Student Reflects on Professor's Life, Music
Unlike most of his current colleagues, but paralleling my own pre-college dilemma, Buswell chose Harvard over a music conservatory, believing that a “Harvard education develops a certain kind of critical intelligence, which stays with you throughout your life.”
Harvard continues to demand this level of analytical thinking, but students rarely consider adapting such skills to the musical sphere. During his 30 years in the classical music world, Buswell has learned to do just that.
Initially, Buswell struggled to strike the right balance between the hyper-directed mental focus of a performer and the disassociative analytical processes taught by Harvard. According to Buswell, one of the immediate downsides of a liberal arts education is that “you examine things to such a degree that it somewhat blunts your potency as a performer.”
Having struggled with this balance, I have learned much from Buswell’s insight. Looking back on his student years, he recollects that “your art becomes somewhat more questioning than assertive. Your self-assurance becomes less solid, in a healthy way.” He eventually learned to put the pieces back together, calling his experience “a digestive process. Once you can redevelop your own artistic personality, you come out much stronger and confident in the end.”
This confidence shone throughout Buswell’s chamber music recital at NEC’s Jordan Hall last Sunday night, which I and many other of his students attended. His ambitious and eclectic program, which included Stravinsky’s tongue-in-cheek Duo Concertante for Violin and Piano, Mendelssohn’s angst-ridden Piano Trio in C-Minor, Enesco’s Sonata No. 2, and Beethoven’s fiery Sonata No. 7, never showed a hint of musical timidity. Buswell first chose the Enesco, a lesser-known piece, and later added the other three works, which he called “old friends.”
Buswell embraced the fluctuations of the music, using the violin as a vehicle for his subtle artistic interpretation. Joining Buswell were his wife, cellist Carol Ou, and pianist Meng-Chieh Liu. In the Mendelssohn trio, the performers conveyed both the grand statements and the quiet nuances of the music, and their conversational demeanor on stage showed a simple joy of playing together. Liu’s quiet, thoughtful opening of the second movement of the Beethoven Sonata was another highlight. Throughout the recital, all three musicians demonstrated their mastery of both the musical concepts and the instrumental challenges.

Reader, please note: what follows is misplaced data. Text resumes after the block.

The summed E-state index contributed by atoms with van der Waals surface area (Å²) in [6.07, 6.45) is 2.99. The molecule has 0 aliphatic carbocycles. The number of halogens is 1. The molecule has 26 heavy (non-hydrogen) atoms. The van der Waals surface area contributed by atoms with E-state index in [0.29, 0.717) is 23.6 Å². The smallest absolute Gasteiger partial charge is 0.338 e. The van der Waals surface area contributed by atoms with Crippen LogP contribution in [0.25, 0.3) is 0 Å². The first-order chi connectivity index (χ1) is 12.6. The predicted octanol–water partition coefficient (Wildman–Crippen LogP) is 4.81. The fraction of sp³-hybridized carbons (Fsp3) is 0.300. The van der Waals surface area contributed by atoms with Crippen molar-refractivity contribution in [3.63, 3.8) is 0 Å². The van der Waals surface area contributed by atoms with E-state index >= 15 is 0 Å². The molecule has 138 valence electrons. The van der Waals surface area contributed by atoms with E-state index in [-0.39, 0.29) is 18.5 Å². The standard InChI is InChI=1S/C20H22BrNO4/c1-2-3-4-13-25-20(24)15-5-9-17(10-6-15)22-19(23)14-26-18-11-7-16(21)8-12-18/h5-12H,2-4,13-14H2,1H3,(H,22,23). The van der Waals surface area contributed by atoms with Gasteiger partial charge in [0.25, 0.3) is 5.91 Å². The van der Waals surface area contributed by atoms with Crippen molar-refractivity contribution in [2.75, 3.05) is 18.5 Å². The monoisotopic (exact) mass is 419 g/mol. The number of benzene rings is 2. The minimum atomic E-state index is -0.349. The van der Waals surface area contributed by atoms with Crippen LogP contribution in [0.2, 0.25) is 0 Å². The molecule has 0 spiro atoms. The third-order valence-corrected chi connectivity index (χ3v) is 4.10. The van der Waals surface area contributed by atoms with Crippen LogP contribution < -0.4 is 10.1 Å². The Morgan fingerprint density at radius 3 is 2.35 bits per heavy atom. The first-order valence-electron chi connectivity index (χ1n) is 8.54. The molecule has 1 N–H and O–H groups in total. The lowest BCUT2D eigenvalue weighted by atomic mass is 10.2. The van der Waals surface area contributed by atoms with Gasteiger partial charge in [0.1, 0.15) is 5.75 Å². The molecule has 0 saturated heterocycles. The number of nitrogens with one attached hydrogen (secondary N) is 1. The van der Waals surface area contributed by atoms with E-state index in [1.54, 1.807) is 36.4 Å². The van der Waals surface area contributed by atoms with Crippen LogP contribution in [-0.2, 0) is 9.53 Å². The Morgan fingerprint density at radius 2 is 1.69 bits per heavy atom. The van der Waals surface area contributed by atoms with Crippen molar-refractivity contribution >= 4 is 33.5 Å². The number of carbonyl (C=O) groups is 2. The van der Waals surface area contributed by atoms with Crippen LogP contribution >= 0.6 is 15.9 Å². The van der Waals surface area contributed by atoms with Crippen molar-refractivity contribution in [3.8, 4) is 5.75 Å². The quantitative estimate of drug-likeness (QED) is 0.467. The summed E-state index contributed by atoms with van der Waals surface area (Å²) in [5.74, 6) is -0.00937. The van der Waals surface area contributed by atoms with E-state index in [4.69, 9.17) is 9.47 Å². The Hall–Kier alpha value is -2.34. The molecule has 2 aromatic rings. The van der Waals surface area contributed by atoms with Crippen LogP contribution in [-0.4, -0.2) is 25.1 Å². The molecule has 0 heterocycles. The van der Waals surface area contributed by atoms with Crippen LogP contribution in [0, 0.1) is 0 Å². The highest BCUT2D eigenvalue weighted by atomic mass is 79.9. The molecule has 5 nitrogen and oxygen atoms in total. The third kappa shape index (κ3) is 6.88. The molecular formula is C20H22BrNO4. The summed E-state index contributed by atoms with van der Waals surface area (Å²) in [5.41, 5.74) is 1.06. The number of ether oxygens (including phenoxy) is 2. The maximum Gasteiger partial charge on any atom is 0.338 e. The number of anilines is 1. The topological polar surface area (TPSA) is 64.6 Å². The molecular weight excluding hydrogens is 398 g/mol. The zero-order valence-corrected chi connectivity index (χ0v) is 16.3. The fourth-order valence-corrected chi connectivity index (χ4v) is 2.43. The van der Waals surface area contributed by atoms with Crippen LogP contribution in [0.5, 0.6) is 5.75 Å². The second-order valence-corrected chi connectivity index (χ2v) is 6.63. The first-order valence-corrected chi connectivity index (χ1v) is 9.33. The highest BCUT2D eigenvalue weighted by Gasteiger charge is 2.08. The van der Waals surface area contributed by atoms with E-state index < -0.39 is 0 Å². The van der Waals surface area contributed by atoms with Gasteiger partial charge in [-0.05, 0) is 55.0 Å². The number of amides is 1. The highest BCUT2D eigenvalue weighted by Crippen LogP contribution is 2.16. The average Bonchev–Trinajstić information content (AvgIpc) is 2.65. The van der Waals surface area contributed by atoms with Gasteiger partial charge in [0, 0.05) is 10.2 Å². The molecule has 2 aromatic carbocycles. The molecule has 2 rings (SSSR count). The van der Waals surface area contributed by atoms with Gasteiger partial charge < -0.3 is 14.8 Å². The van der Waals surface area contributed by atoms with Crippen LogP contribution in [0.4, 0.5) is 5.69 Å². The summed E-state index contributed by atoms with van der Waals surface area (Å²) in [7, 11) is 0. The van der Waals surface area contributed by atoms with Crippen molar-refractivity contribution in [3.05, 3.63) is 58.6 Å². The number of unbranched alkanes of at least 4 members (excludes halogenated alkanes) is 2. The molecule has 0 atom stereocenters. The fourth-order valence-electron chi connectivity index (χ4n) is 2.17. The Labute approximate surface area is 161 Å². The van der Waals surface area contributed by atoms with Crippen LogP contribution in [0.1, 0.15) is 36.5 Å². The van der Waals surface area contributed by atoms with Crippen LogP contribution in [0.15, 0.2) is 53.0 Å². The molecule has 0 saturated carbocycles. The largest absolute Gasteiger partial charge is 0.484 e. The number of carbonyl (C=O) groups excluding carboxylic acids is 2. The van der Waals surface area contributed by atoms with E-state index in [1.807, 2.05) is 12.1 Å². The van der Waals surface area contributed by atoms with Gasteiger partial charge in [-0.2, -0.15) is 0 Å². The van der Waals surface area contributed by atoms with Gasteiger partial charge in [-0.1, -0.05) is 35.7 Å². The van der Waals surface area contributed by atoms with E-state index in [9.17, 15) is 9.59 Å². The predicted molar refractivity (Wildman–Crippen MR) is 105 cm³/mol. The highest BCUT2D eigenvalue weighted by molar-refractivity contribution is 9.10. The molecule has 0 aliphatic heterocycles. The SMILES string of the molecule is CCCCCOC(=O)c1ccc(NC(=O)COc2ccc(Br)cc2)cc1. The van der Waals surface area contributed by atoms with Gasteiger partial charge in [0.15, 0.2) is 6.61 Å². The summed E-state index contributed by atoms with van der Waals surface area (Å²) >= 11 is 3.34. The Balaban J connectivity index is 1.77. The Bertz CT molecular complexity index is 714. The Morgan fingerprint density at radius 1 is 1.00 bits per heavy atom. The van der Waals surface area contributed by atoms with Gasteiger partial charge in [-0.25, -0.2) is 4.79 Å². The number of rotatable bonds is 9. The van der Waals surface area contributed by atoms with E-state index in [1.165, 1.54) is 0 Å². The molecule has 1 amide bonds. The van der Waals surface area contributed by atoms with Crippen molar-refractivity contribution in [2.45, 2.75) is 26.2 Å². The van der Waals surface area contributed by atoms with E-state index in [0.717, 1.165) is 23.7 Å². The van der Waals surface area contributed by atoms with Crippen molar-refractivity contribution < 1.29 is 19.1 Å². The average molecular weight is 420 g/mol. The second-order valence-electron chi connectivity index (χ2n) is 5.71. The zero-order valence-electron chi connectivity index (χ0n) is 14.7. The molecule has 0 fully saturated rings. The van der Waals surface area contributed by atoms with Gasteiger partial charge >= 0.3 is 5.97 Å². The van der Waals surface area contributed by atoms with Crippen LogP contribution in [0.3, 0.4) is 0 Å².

Buswell’s formidable skills were developed during his Harvard years, where he made his musical presence known on campus. In addition to performing with both the Bach Society Orchestra and the Harvard-Radcliffe Orchestra, Buswell was a founding member of Music 180r, a popular performance class still offered in the Music department, notable for its intensity and faculty star Robinson Professor of Music Robert D. Levin ’68. As I navigate a similar path through Harvard’s classical music scene, I can still see the effects of his time here. During his junior year, Buswell was approached by a “very aggressive-looking man” by the name of Leon Kirchner. Kirchner, a composer and professor in the department, wanted to start a music performance course, but needed a student’s aid. Buswell became “an unofficial assistant of the class,” helping to coach his fellow musicians, while learning from Kirchner.
Even today, Buswell finds that teaching Harvard students is both mystifying and entertaining, saying that “if one can generalize at all, they develop these analytical tools about literature, and other disciplines they’re working on.”
That’s not to say that he never criticizes us. “For lots of Harvard students,” he declares, “when they sit down and practice their instruments, it’s therapy of some sort: they feel that they don’t have to use the same analytical tools. I find that amusing.”
Nevertheless, he discovers in his Harvard students a “wonderful crispness, quickness of mind, which I greatly appreciate as a teacher.” Buswell may no longer wander the Yard, but his legacy in the Harvard classical community is undeniable.